Fisher also noted that the reduced request for CTR programs reflects that the administration has yet to spend funds Congress has already allocated for delayed construction projects, such as a chemical weapons destruction facility at Shchuchye in Russia, slated to come on line in 2008. In addition, several other costly weapons destruction programs are winding down, Fisher said.

Department of Energy

The president’s request for the Energy Department’s National Nuclear Security Administration (NNSA) would increase funds for disposition of U.S. surplus fissile materials and cut a number of Russia-oriented programs.

The budget request includes $28.5 million for the Global Initiatives for Proliferation Prevention program, which seeks to redirect the expertise of former weapons scientists in Iraq, Libya, and the former Soviet Union toward civilian pursuits. The request is 29 percent below current spending of $39.6 mil lion. NNSA says the lower total reflects diminished program activity in the Russian cities of Sarov and Snezhinsk.

The budget request for the Interna tional Nuclear Materials Protection, Control and Accounting (MPC&A) program, which seeks to secure vulnerable nuclear weapons and weapons-usable materials, is $413.2 million, a 3.3 percent reduction from the 2006 appropriation of $427 million. Within the MPC&A request, a significant increase is slated for the Second Line of Defense program in order to accelerate the installation of radiation detectors in the Caucasus region. Mean while, cuts are proposed for programs providing physical protection upgrades at Russian weapons fabrication sites as well as civilian nuclear sites.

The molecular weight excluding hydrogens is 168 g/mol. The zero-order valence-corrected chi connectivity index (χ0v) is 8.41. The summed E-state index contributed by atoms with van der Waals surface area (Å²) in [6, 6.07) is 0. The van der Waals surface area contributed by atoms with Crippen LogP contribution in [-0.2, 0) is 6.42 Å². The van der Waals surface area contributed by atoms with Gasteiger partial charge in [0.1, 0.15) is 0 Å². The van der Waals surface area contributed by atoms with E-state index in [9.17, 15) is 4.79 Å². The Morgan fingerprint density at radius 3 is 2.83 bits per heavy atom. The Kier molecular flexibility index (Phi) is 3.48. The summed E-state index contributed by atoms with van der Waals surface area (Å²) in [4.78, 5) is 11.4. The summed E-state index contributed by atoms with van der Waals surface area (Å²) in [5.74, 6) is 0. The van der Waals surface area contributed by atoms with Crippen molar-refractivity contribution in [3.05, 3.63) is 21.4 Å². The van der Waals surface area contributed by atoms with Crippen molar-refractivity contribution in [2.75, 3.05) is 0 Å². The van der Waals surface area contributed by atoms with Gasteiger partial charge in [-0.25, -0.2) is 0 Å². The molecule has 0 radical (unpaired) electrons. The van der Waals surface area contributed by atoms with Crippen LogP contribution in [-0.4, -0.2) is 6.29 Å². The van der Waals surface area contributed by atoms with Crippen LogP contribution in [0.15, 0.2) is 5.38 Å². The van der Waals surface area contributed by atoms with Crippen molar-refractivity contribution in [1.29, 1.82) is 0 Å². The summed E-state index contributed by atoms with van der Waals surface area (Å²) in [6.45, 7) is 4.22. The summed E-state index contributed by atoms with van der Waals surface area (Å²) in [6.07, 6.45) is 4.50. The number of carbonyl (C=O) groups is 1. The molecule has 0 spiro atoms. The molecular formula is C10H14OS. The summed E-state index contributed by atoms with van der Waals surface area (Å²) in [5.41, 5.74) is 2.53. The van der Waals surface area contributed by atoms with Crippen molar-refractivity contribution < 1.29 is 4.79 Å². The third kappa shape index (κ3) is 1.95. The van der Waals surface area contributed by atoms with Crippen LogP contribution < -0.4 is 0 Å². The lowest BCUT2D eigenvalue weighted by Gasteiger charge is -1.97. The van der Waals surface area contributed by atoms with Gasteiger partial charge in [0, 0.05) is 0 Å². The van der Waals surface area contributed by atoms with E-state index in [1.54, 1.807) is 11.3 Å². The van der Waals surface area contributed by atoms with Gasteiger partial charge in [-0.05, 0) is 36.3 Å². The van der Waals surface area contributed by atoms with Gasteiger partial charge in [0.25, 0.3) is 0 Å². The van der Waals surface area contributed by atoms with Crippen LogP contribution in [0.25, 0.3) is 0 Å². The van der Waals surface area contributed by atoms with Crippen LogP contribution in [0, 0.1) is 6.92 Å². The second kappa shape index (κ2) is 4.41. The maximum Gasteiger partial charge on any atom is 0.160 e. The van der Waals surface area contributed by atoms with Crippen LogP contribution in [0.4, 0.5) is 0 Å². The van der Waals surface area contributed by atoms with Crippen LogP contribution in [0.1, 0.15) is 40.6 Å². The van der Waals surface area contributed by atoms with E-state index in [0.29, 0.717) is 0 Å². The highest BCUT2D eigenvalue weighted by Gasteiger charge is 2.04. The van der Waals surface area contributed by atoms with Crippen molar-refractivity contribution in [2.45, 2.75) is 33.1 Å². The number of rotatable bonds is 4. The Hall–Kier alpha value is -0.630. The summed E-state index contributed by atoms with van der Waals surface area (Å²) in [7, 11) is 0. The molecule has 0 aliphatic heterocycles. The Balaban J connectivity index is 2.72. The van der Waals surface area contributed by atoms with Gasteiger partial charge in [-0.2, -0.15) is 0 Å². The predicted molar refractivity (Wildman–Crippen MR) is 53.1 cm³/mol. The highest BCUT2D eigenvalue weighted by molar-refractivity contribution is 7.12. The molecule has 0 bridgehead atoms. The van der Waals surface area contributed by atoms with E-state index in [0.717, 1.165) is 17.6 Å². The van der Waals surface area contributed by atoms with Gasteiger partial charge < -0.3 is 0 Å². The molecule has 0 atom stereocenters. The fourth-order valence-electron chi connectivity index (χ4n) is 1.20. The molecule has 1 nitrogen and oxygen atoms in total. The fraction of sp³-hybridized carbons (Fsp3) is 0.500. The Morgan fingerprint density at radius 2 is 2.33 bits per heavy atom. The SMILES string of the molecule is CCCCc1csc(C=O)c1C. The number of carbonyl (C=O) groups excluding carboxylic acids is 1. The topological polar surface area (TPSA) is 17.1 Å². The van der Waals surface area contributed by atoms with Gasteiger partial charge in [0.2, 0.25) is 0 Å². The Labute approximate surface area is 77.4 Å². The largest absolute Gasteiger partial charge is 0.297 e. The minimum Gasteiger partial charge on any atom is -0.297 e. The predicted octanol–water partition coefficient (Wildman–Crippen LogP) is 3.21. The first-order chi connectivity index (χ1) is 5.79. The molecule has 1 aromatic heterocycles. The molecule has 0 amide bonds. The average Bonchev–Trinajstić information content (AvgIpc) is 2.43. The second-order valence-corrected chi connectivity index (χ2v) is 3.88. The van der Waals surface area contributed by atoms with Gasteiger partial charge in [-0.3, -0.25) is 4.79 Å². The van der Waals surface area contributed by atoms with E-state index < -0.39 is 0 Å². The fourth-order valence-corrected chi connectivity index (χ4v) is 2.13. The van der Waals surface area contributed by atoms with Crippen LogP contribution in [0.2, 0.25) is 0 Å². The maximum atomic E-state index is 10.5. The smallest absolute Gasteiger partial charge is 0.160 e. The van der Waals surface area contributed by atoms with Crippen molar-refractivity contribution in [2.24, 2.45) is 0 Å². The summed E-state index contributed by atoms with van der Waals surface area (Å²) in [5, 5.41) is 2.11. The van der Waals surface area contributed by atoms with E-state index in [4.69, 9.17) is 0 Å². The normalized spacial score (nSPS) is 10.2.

The request calls for $206.7 million for the Elimination of Weapons-Grade Plutonium Production program, an increase of 17 percent from the previous year’s appropriation of $176.2 million. The program aims to shut down the last three Russian weapons-grade plutonium-producing power reactors and replace them with fossil fuel-burning plants.

A 9 percent increase to $106.8 million is requested for the Global Threat Reduction Initiative, which seeks to repatriate Russian- and U.S.-supplied weapons-grade reactor fuel from around the globe, convert reactors fueled by highly enriched uranium to the use of less vulnerable fuel, and secure radioactive sources worldwide.

A large increase of $169 million is requested for the Fissile Materials Dispo sition program, which works to dispose of U.S. and Russian bomb material. How ever, the vast majority of the $638 million requested for the program, including virtually the entire increase, is allocated to programs within the United States. Furthermore, the $34.7 million request for plutonium disposition efforts in Russia is to be paid out of prior year balances and appropriations, with no additional appropriations requested.

The parallel fissile materials disposition efforts in Russia and the United States have been delayed because of outstanding issues regarding liability protections for foreign contractors in Russia. Energy Secretary Samuel Bodman told the House Armed Services Committee Feb. 16 that the long-running disagreement over liability will soon be resolved. Calling the negotiations of a liability protocol “successfully completed,” Bodman told committee members that “senior Russian government officials have assured the United States that this protocol will be signed in the near future.”

The NNSA, in an email to Arms Control Today , said that a total of $283 million within their budget request will support implementation of the Bratislava Nuclear Security Initiatives, a February 2005 agreement between President George W. Bush and Russian President Vladimir Putin to enhance and accelerate cooperation on nuclear weapons security.

Department of State

The administration requested $139 mil lion for the threat reduction activities of the State Department, a 4.3 percent increase from the previous year’s $133.5 million appropriation within the Nonproliferation, Anti-terrorism, Demining and Related Programs budget line.

The Nonproliferation and Disarmament Fund, a unique pool of funds designed to allow for quick responses to unforeseen nonproliferation contingencies, received $38 million in the request, a 1.3 percent increase from the previous year.